Egyptian refugee Hamada Abdelsalam has saved every penny he can from his job as a delivery boy and Uber driver, sometimes even skimping on food, so he can be reunited with his wife and three children.
He has not seen them since he fled Cairo in June 2019 to seek political asylum in Canada. He was granted refugee status a year later and is awaiting permanent residency to bring his family.
Abdelsalam’s only option for now is to meet them in a third country, but he must first obtain a refugee travel document from Ottawa.
Last November, Abdelsalam applied for a single refugee travel document to meet his wife and children in Germany. Today, after six months – and losing $2,000 on deposits and airfare fees – he still doesn’t have the document needed to see his family.
“I miss my wife and children very much. I do not travel for pleasure. It’s just basic humanity to be allowed to see your family,” says the 37-year-old Ottawa man, who is also studying computer science at Algonquin College full-time.
“It’s a huge disappointment. I feel like I’m being held hostage on this earth.
Since the onset of the global pandemic in early 2020, Canada has stopped issuing refugee travel documents under the passport program except for emergency travel. Even with so-called ’emergency cases’, critics say immigration officials are so slow to respond that it’s no use if someone actually had an urgent need to travel.
Now, with public health restrictions easing, refugee advocates say it’s time for Canada to resume routine travel document services for refugees.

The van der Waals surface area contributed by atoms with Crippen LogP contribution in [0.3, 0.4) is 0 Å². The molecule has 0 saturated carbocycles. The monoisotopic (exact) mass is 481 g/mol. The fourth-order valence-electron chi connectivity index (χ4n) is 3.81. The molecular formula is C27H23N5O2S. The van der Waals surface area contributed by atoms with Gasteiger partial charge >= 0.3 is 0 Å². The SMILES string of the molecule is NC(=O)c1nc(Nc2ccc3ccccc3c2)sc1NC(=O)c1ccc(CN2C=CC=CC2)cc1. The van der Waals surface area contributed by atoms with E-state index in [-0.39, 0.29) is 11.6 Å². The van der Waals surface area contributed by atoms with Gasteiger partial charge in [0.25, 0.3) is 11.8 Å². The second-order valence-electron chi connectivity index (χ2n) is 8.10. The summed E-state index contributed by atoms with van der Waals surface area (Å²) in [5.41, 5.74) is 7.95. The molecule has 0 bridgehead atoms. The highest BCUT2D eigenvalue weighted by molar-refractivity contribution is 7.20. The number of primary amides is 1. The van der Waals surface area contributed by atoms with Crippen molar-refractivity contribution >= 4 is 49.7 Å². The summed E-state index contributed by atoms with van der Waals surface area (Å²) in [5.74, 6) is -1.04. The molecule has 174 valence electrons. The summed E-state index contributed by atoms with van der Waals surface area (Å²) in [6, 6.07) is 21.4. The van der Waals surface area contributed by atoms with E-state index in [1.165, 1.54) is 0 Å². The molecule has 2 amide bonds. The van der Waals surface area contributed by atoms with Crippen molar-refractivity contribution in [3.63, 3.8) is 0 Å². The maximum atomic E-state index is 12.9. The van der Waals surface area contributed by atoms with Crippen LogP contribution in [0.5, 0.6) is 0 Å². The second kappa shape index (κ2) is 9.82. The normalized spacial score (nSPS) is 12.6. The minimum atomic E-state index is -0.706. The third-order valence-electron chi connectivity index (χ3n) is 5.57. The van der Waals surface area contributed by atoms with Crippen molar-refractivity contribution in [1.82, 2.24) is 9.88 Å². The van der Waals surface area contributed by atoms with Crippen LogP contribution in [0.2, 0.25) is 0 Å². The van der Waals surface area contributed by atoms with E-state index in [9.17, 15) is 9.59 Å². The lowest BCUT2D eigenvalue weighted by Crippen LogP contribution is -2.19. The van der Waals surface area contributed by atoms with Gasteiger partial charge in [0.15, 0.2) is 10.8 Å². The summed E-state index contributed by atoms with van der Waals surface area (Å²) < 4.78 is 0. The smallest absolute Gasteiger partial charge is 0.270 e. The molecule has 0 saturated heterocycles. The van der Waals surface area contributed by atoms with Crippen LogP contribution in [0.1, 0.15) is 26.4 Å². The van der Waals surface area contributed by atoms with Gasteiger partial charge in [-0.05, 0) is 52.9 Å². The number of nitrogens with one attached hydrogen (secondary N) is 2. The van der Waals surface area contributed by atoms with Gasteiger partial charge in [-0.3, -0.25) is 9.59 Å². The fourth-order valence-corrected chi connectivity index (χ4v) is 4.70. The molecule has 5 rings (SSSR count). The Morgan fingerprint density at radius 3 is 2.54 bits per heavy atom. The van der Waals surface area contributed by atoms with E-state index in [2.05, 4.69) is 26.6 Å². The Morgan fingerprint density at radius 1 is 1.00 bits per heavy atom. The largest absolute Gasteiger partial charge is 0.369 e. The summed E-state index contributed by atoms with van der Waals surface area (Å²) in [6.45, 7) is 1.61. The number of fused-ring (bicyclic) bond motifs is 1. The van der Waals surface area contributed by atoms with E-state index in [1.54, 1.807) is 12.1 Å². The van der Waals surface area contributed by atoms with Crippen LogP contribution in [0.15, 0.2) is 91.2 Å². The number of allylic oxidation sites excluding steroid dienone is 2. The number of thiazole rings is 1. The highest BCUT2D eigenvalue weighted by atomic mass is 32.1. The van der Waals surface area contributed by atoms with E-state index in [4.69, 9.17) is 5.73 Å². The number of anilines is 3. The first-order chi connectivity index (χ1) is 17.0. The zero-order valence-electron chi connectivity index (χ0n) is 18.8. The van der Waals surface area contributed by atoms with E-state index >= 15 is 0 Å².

“They just never restored the general right to apply for a refugee travel document in non-emergency situations,” says Janet Dench, executive director of the Canadian Council for Refugees.
“It seems to be a general government trend of shutting things down due to the pandemic and then restarting most things as we supposedly return to normal. But not things for refugees. This reflects, as usual, the low priority given to refugees.
Immigration officials said public health and safety measures in response to COVID-19 have significantly reduced the government’s ability to process passport and travel document applications.
“The passport program had to focus on customers with a valid need for urgent travel, including medical and humanitarian reasons, serious illness or death, financial hardship or to support an essential service,” the door said. -Spokesman of the Ministry of Immigration, Jelena Jenko.
Jenko did not respond to questions about officials’ slow responses to urgent cases and when the department would fully resume routine issuance of refugee travel documents.
One of immigration lawyer Jacqueline Bonisteel’s clients applied for a refugee travel document in February to visit her mother, who was facing life-threatening heart surgery in Egypt. The plan was for him to bring his four children to see their grandmother this time in case she didn’t make it.
“This may be the last chance for the family to have the reunion they have longed for for many years. (He) desperately needs to see his mother…and, if the worst happens, to say his last goodbyes in person,” reads a letter accompanying his travel document application.
To date, the 43-year-old Libyan, who was granted asylum in October, has still not received acknowledgment of receipt of his request. Fortunately, her mother’s surgery was successful and she has since returned to Libya after spending three weeks recovering in Egypt.
“Frankly, I don’t see the permanent reason for this. At the very least, I can understand that these requests can take time to process. But they have this procedure in place to request urgent treatment when you need it,” Bonisteel said. “At the very least it should work and it doesn’t seem to.”
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